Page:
How to Transpose or Change the Key of a Chord Chart

What do you do if you find a chord chart of your favorite song, but it’s not in the right key?

The term transpose simply refers to changing the key of a song. You can transpose a piece to either a lower pitch or a higher pitch. So for example, you find a chord chart is in the key of A but you want to play it in the key of G. Surprisingly, this isn’t very difficult to do if you know a small bit of the theory behind it.

Let’s look at this.

Scales and Roman Numerals

Each song is generally based upon a scale. Most popular songs that you play on the guitar are based on the major scale. There are seven notes in a scale. So in the key of C major, you have the notes: C D E F G A B.

The chords of that song are then built off of each note of the scale, which would give you seven chords for that key. However, each of these chords will have a different sound. Based upon a major scale, some chords will be major, others minor, and one chord will be diminished.

We don’t have time to look into how each of these chords are built, but a major scale has this structure, which can be represented by roman numerals:

I   ii   iii   IV   V   vi   vii^o

The uppercase roman numerals represent major chords. The lowercase roman numerals represent minor chords. The lowercase roman numeral with the superscript circle represents a diminished chord.

So let’s take a C major scale and use the above roman numerals. In a C major scale, you will have the following chords:

C   Dm   Em   F   G   Am   Bdim

You can do this with any key.

So what’s this have to do with transposing?

When we identify the chords of a key by roman numerals, it makes it easier to transpose to another key. Here’s how this works. Again, let’s say we are in C major, and we have a chord progression like this:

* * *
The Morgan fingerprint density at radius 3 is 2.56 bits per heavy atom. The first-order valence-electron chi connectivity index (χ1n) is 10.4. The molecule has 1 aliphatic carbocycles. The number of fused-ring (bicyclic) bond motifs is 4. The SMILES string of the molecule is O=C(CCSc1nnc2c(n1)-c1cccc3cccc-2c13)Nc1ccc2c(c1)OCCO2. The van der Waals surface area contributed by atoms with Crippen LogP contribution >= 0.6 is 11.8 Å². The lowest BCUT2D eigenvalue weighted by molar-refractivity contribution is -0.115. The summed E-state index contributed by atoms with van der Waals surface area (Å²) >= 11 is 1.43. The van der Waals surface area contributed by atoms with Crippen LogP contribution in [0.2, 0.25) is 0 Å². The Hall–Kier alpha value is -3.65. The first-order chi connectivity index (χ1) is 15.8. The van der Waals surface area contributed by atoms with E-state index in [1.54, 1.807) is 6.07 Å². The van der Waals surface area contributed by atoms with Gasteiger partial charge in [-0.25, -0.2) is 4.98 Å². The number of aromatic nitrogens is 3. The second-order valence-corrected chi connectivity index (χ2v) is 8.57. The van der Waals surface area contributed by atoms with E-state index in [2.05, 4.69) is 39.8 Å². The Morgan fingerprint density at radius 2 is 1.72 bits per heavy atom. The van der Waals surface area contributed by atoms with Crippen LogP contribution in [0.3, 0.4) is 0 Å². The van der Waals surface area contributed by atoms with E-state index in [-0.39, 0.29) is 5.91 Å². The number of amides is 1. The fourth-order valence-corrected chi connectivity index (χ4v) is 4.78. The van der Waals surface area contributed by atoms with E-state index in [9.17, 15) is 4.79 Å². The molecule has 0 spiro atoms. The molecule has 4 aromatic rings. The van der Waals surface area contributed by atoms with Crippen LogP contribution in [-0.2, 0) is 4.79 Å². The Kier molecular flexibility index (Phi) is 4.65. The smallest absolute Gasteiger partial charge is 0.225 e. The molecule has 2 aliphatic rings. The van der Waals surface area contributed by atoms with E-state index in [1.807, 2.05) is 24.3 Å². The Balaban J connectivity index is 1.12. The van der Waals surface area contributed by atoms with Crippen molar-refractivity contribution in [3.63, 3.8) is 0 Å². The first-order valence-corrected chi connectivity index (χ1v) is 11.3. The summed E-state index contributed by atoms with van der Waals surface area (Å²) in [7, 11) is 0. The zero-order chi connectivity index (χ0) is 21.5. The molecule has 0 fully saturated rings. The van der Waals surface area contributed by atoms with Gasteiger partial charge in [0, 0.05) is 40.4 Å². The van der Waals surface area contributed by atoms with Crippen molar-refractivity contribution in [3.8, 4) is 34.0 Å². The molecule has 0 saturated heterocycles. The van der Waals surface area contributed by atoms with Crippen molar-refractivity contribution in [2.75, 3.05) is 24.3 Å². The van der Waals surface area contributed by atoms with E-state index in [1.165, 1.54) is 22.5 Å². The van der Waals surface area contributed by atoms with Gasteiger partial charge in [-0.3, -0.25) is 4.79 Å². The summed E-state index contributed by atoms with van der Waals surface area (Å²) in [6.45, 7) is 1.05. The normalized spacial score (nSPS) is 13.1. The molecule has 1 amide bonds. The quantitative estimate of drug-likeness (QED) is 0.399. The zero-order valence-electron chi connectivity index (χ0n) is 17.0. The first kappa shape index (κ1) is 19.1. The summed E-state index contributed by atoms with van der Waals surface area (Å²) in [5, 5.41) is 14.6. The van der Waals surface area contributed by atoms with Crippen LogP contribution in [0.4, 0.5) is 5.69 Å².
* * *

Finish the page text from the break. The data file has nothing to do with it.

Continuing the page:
C  F  Am  G

Let’s transpose this up to D major. First, we must identify each chord with a roman numeral.

C   F   Am   G
I   IV  vi   V

We want to take the progression that is in the key of C major (C – F – Am – G) and move that up to D major. Since we know the progression is I – IV – vi – V progression, all we have to do is figure out what that progression is in D major.

So let’s identify each chord in the key of D major with a roman numeral.

D  Em  F#m  G   A  Bm  C#dim
I  ii  iii  IV  V  vi  vii^o

As we can see, the “I” chord is “D”, the “IV” chord is “G”, the “vi” chord is “Bm”, and the “V” chord is “A.” So our transposed chord progression in the key of D major is D – G – Bm – A.

Key Change Chart

As you become more familiar with the chords in each key, the more transposing will become second nature. However, I’ve put together a chart that will help you transpose into any key using the method shown above.

Key     |  I   ii   iii   IV   V   vi   vii^o
C major |  C   Dm   Em    F    G   Am   Bdim
D major |  D   Em   F#m   G    A   Bm   C#dim
E major |  E   F#m  G#m   A    B   C#m  D#dim
F major |  F   Gm   Am    Bb   C   Dm   Edim
G major |  G   Am   Bm    C    D   Em   F#dim
A major |  A   Bm   C#m   D    E   F#m  G#dim
B major |  B   C#m  D#m   E    F#  G#m  A#dim

Do you have any tips or shortcuts for transposing a key?

About Brett McQueen

Brett McQueen is a musician, songwriter, and the founder and editor of Guitar Friendly and Ukulele Tricks. Learn more about him here and follow him on Twitter at @GuitarFriendly.